A Letter to Jo

Top Shelf: IDW. Jan. 2020. 144p. ISBN 9781603094528. pap. $19.99. Rated: Teen+. HIST
Drawn from a letter penned by debut author Sieracki’s grandfather Leonard to his wife, the titular Josephine, this book presents a largely paint-by-numbers tour of the European theater of World War II. Training, traveling, bonding with fellow soldiers, and infantry combat are covered with a generalized expediency—assuming, more or less, that readers have seen a war movie before and know how this goes. Secondary characters get short shrift—Jo herself only exists to pine for her beau back home in Ohio, with barely a trace of her interior life or wartime experience, and a completely fabricated Puerto Rican corpsmate serves to spark an anachronistic (and virtue-signaling) exchange on American immigration policy that pulls readers out of the intended setting. Sieracki’s writing is most engaging at moments of personal struggle—loss, loneliness, and shell-shock feel thoughtfully lived-in, and Williams’s (Gothic Tales of Haunted Love) artwork flourishes during firefights. Yet the disconnect between the art and story is palpable, with the illustrated thrill of combat overwhelming more subtle aspects of the narrative.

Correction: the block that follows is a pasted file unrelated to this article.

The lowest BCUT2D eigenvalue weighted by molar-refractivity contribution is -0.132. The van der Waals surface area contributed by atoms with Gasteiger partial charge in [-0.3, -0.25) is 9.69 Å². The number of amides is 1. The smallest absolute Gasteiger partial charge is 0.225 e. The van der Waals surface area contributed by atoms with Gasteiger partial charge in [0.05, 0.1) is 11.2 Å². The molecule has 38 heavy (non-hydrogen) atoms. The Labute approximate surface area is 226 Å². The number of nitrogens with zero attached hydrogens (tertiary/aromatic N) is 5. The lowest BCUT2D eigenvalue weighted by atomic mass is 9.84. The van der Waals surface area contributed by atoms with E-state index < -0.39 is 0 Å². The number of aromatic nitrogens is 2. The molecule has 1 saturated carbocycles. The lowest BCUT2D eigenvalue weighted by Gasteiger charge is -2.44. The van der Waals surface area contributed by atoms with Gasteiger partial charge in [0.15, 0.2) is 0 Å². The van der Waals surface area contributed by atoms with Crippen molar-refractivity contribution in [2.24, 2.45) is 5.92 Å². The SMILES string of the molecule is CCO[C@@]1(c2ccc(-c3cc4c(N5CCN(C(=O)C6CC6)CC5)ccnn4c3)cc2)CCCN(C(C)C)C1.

VERDICT Leaning hard on cultural wartime tropes and cartoonish bouts of combat, this tale misses an opportunity to share a meaningful, specific story by painting in the broadest of strokes.

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